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Republicans Consider How Trump Has Changed Their Party


President-elect Donald Trump is busy trying to staff his government and decide which of his many campaign promises he wants to keep and which he wants to discard. We will hear from a member of his transition team in a moment.

First, many Republicans are wondering exactly what Trump has done to their party. NPR's national political correspondent Mara Liasson reports.

MARA LIASSON, BYLINE: Now that Donald Trump has won, he has a chance to remake the Republican Party in his own populist, protectionist, nationalist image. And no one could be happier than Virginia Congressman David Brat. Brat was kind of a proto-Trump, a leading indicator of the grassroots rebellion that Trump tapped into.

Back in 2014, Brat beat Eric Cantor, the first time in history that a House majority leader had been defeated in a primary. Brat's issue was immigration, and he said Trump understood that Republicans could win without capitulating to multiculturalism. Brat remembers that after Mitt Romney and Paul Ryan lost, the party produced the so-called autopsy report.

DAVID BRAT: The autopsy report said we ought to be scared of our shadow. We ought to be scared of Hispanics and African-American women, et cetera. The Republican message was just wimpy from four years ago. So what Trump has done is, he's reinvigorated us again and shown us a path forward, that if you get the middle class and the blue-collar and the people that take pride in our country, there's a - there's plenty of, you know - a huge demographic win sitting there.

LIASSON: Even at their moment of great victory, there are still signs of an identity crisis in the GOP. Look no further than the emerging Trump White House. The chief of staff will be RNC Chair Reince Priebus who commissioned that autopsy report.

Down the hall will be Steve Bannon, Trump's campaign chairman and former head of Breitbart News, a prominent platform for white nationalism, anti-Semitism and misogyny. Kristen Andersen is a Republican strategist.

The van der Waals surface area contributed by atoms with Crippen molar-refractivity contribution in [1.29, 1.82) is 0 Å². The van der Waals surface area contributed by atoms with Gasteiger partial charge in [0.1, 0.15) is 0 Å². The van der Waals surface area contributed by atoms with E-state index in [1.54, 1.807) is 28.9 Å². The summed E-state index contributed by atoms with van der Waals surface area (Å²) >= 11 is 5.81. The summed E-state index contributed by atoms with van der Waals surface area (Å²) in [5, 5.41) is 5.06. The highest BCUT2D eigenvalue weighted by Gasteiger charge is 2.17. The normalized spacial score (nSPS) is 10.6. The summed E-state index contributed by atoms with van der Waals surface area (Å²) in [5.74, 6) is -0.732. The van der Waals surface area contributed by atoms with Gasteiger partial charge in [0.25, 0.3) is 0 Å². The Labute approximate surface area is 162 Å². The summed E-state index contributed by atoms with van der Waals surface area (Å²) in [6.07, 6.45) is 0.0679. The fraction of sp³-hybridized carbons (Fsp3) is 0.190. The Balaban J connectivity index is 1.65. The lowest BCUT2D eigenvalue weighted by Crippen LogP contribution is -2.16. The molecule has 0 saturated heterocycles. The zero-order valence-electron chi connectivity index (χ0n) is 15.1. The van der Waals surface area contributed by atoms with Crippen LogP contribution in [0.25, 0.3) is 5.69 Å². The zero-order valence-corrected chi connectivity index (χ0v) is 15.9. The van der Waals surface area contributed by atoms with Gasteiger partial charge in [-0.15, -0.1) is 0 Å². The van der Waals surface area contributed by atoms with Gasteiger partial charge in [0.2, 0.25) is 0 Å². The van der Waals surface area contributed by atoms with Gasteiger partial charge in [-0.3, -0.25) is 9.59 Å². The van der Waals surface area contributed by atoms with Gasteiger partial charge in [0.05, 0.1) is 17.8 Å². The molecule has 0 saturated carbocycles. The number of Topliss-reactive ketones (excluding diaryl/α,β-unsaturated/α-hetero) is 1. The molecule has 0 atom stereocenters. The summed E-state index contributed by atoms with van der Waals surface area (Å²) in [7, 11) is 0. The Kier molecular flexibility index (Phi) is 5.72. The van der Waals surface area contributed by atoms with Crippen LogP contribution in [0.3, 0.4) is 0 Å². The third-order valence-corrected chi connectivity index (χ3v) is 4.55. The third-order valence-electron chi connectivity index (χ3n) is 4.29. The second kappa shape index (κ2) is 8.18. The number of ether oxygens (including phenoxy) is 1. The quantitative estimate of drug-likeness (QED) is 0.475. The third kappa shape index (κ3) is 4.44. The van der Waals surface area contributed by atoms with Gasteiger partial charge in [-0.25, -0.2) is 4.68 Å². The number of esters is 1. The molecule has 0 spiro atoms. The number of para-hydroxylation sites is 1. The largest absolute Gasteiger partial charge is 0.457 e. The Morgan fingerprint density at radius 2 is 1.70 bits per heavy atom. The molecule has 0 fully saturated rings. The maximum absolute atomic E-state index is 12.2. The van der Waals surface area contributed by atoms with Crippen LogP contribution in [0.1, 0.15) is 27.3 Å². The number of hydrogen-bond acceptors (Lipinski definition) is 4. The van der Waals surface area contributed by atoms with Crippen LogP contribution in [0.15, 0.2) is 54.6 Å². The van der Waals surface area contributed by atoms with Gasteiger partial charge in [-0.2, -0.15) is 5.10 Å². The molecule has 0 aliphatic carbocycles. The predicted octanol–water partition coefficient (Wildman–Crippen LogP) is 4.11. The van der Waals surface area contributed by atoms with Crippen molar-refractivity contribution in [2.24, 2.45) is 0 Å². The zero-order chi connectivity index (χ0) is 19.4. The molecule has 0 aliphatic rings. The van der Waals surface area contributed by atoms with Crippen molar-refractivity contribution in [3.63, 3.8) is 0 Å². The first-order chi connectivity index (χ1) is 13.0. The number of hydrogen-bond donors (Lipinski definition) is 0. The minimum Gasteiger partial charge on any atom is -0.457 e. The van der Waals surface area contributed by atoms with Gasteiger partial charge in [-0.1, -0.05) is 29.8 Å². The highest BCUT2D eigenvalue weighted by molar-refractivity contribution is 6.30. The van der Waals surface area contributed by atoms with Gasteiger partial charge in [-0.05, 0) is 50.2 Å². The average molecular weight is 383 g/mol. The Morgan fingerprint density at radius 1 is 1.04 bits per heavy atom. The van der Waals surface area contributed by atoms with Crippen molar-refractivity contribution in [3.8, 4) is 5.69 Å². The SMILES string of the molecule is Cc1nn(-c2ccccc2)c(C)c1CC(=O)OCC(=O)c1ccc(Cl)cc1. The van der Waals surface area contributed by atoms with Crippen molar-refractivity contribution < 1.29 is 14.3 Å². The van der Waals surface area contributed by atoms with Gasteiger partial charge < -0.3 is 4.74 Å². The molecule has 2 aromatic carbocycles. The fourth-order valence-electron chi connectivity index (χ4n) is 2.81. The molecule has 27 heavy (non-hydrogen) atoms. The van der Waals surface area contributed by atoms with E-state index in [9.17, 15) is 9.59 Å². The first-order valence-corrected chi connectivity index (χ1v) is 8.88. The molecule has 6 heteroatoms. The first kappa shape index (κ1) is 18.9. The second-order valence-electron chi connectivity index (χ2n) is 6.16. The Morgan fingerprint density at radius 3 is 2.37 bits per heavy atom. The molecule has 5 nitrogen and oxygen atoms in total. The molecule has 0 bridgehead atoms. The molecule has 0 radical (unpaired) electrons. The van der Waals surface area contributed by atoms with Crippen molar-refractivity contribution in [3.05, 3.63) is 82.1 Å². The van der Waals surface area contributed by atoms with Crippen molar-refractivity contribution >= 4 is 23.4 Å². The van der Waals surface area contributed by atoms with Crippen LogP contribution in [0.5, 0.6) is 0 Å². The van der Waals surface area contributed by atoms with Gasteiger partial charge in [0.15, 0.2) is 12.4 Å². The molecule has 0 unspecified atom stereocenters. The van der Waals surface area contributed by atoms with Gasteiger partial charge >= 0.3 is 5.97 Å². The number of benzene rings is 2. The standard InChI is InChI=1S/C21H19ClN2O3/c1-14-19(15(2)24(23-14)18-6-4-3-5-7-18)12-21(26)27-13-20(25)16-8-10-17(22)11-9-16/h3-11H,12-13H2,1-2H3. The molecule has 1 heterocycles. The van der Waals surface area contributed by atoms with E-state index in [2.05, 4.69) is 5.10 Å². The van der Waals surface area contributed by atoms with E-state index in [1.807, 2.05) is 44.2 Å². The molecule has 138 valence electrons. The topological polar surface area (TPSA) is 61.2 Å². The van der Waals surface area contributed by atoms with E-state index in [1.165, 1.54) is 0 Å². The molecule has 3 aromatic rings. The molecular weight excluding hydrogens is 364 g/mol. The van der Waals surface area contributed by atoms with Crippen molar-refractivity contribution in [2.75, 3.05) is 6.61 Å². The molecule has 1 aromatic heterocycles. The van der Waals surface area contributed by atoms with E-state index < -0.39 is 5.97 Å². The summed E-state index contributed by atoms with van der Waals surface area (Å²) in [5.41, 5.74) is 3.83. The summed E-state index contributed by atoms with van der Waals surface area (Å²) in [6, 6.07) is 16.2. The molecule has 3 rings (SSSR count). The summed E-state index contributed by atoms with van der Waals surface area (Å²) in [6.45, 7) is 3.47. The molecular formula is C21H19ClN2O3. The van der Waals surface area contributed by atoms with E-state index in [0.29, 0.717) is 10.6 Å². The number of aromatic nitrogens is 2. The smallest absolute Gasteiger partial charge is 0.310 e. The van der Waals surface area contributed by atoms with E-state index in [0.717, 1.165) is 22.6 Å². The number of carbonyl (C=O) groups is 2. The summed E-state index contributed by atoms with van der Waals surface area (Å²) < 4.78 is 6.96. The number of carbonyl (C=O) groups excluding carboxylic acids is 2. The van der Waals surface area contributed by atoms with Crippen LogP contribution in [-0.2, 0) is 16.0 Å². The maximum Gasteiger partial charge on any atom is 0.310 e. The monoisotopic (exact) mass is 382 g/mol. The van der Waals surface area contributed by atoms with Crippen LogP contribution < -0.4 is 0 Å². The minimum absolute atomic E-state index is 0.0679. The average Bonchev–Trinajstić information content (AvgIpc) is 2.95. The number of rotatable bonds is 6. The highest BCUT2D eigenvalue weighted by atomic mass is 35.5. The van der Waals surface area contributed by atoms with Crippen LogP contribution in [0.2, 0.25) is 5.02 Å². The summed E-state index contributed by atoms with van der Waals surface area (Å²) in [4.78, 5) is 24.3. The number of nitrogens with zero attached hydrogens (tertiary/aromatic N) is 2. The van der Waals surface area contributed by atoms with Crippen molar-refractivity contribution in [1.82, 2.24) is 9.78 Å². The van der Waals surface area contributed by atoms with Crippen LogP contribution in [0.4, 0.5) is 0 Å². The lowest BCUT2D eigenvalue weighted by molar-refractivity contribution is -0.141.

KRISTEN ANDERSEN: I think that Donald Trump showed that there is a way to bring in voters who are working-class voters who have felt like neither party has been paying attention to them. And I think the question is, can he keep those folks in the fold without as President indulging the kind of rhetoric and the kind of really unfortunate bedfellows that were a part of this presidential campaign?

LIASSON: Republicans who heaved a sigh of relief at the prospect of Reince Priebus working with House Speaker Paul Ryan and Senate Majority Leader Mitch McConnell are nervous about Bannon, who's thrown as many bombs at the Republican establishment as he has at liberals. Amanda Carpenter was a former top aide for Senator Ted Cruz.

AMANDA CARPENTER: Donald Trump has brought forth the question of white identity politics plainly and clearly, especially with the elevation of Steve Bannon as a White House adviser. You cannot ignore it.

And so where does it go from here? It's very hard to tell. I am a little bit scared. I hope. I pray, and I encourage all the Republicans in Congress to distance themselves from that and try to put him on the right course.

LIASSON: But for now, Republicans in Congress say they are on the same page as Donald Trump. And even President Obama has refused to comment on Steve Bannon's appointment, saying Trump deserves a chance to succeed.

But a fresh start is not exactly the same thing as a blank slate. The campaign has left a big mark. There are anti-Trump protests in the streets and reports of racial incidents committed in Trump's name. Trump has both lashed out at the protesters, blaming them on the media, and told his supporters to stop attacking minorities.

Mike Murphy is a GOP strategist who had been a prominent anti-Trumper. Like many other Republicans, Murphy is happy with Trump's results - complete control of government for the GOP. But he's still uncomfortable with Trump's methods.

MIKE MURPHY: What Donald Trump means now is an open question. That could be good for the GOP if Trump evolves into something a little different than what we saw on the campaign trail, kind of a moral question of what we believe in. He would have to change for me to think it's a good thing.

LIASSON: Since Election Day, Trump hasn't offered much consistency on his tone or his top priorities. Build a wall. Maybe it will be a fence. Deport 11 million people here illegally. Maybe more like 3 million. And Obamacare - Trump says it might be amended instead.

As for his promise to drain the swamp, his transition team is chock full of big donors and lobbyists. Republicans are still waiting to see exactly where Trump wants to take his party. The only guide so far are a divisive campaign, a chaotic transition and conflicting signals on policy from the president-elect. Mara Liasson, NPR News, Washington. Transcript provided by NPR, Copyright NPR.

Mara Liasson is a national political correspondent for NPR. Her reports can be heard regularly on NPR's award-winning newsmagazine programs Morning Edition and All Things Considered. Liasson provides extensive coverage of politics and policy from Washington, DC — focusing on the White House and Congress — and also reports on political trends beyond the Beltway.